For anyone with a reasonable, disposable income there are few fundamentals of life more influenced by the whims of fashion than food and diet.
It would be unfair to suggest that former president Mary Robinson’s decision to become a pescatarian was driven by fashion rather than a strong personal, moral commitment to try to avert climate change.
It might be unfair too to suggest that US former president Bill Clinton’s apparent conversion to veganism was driven by fashion rather than a heart attack but for some people, an ever-growing number, diet is a political statement of how they view the world.
Taoiseach Leo Varadkar discovered this when he had to qualify recent remarks around a decision to cut back on meat consumption.
The predictable dismissal of changing views around food production by IFA president Joe Healy at its recent annual meeting, where he attacked “keyboard warriors and lifestyle gurus” is rooted in the same debate.
It seems the time has come to try to reconcile their positions.
These issues, and many more, are considered in an important paper on food sustainability from former UN special rapporteur on the right to food, Olivier De Schutter.
Yesterday he published a report that put many of our unquestioned orthodoxies in a challenging focus.
At one end of the spectrum, he pointed out we need access to better, healthier food as up to 80% of Europe’s healthcare costs are caused by chronic diseases due to poor diet.
That lunacy is exacerbated by the fact that every year Europeans, in a world where billions go hungry, waste over €140bn on food we buy but don’t eat.
Those figures alone seem enough to condemn our policies but Mr De Schutter also points out that the untouchable CAP has failed farmers and consumers equally.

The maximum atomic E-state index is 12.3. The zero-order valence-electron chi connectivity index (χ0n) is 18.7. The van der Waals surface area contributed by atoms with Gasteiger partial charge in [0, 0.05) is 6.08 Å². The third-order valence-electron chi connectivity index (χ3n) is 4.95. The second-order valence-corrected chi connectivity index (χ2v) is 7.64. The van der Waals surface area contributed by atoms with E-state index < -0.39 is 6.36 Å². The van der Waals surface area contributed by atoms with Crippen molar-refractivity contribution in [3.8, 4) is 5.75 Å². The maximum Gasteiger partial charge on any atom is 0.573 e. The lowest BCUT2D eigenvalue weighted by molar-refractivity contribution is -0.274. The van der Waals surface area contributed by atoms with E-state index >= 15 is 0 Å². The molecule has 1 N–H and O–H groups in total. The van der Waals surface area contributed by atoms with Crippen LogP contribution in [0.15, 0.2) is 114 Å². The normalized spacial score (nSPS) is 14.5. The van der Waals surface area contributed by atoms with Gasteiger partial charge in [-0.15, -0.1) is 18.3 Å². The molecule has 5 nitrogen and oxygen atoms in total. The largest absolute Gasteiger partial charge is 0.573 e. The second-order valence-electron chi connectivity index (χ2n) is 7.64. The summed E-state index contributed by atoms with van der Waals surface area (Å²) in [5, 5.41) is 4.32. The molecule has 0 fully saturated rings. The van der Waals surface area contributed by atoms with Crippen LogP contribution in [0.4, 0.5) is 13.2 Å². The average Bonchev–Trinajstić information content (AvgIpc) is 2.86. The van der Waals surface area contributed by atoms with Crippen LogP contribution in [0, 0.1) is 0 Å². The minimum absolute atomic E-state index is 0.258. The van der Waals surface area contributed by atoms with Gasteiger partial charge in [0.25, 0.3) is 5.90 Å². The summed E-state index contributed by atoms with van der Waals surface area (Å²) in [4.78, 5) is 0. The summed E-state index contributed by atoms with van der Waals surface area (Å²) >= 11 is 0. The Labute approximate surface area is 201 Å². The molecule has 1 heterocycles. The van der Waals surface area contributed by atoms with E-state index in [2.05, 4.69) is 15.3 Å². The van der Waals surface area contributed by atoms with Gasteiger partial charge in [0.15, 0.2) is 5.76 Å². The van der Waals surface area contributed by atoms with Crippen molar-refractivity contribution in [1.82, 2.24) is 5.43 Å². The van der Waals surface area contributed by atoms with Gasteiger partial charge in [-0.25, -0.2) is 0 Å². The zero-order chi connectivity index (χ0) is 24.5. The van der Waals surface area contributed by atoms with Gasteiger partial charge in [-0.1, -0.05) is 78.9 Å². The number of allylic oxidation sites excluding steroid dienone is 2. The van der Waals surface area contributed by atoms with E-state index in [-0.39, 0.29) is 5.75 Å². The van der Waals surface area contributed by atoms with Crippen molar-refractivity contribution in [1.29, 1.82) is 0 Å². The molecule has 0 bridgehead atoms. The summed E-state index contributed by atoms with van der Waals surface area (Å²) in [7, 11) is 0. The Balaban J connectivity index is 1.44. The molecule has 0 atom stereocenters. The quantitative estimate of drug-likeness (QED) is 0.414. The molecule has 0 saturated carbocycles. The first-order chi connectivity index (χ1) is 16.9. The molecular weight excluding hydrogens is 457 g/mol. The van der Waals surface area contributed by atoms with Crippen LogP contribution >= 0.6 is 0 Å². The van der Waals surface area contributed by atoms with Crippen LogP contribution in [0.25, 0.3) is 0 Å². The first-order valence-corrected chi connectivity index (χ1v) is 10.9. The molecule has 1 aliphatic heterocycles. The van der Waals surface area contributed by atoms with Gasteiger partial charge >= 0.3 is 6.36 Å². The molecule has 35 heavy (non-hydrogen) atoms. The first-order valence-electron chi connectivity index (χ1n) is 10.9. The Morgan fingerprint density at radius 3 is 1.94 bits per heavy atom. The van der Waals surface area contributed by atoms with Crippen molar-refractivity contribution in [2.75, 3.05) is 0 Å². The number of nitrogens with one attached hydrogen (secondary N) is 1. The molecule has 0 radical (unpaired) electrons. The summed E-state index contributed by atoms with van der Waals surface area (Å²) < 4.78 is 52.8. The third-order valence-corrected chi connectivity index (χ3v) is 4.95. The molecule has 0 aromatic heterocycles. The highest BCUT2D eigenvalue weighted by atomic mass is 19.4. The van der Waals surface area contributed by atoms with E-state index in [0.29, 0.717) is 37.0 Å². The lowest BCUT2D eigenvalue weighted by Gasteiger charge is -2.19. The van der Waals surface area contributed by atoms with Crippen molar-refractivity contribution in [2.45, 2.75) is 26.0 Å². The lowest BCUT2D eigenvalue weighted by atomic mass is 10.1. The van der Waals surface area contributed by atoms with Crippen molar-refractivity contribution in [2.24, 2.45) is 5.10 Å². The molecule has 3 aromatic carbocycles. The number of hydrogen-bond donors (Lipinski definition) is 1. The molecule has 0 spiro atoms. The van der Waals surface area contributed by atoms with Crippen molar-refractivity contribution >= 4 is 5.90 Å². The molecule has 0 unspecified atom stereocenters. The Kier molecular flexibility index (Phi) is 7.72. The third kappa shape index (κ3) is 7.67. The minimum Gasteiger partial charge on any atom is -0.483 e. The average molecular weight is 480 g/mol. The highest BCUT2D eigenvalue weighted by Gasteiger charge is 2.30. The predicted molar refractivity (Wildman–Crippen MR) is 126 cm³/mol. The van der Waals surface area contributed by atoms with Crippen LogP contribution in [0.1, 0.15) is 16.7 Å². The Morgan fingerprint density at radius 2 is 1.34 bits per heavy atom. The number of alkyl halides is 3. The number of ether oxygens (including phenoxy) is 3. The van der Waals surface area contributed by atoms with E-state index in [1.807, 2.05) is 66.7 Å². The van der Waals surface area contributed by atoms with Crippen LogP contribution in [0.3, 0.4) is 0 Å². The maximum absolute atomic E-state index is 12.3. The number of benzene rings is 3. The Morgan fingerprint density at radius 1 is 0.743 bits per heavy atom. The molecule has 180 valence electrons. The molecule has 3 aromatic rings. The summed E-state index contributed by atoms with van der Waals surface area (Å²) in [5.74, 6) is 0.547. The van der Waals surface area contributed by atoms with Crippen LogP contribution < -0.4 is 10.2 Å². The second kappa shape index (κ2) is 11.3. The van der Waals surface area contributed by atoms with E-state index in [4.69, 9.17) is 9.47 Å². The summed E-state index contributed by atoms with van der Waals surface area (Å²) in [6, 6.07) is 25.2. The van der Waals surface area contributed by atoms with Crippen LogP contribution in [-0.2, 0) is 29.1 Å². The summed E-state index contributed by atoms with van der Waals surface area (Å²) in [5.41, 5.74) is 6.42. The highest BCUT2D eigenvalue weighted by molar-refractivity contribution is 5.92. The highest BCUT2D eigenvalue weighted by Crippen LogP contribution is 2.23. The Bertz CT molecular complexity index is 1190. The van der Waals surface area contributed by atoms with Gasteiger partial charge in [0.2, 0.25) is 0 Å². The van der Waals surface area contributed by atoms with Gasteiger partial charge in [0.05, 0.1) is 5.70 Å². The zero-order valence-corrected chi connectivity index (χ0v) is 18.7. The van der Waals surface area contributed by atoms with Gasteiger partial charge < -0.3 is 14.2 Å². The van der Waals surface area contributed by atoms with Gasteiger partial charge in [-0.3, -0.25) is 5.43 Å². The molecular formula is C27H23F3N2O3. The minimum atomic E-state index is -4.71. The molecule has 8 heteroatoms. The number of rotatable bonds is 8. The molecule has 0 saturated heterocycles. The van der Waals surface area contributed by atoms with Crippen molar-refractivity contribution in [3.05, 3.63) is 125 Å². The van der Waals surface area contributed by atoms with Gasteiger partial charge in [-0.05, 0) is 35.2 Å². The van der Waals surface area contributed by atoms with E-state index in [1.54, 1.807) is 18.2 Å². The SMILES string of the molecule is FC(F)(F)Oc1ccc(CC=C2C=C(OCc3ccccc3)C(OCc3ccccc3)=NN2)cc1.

Highlighting the gross inequity of 80% of CAP payments — single farm payments — going to just 20% of farms, he warned: “Farmers, in particular, are paying a high price: The share of EU food chain value going to agriculture dropped from 31% in 1995 to 21% in 2018, while farmers faced a 40% increase in input costs between 2000 and 2010.”
This, in any man’s language, is unsustainable.
That we persist with it and tacitly support such a destructive arrangement is simply wrong, indeed it is hard not to see it as immoral — that judgment can be made without even considering the unacceptable role taxpayer-subsidised industrial farming plays in habitat and climate destruction.
Mr De Schutter proposes a solution, one that could not be further from the objective of our increasingly discredited national farm and food strategy, Food Wise 2025.
European food policy is, he says, “the result of the lobbying that the big players can exercise”, and that, “when the anti-poverty groups met farm organisations... they discovered they were all victims of the same junk food being presented as a viable alternative to strong social policies and to food chains that were more equitable”.
He proposes that farm subsidies be redirected to help farmers escape the destructive, impoverishing trap they, and we, are in.
Sometimes great truths are indeed the simplest. All that is needed is strong leadership.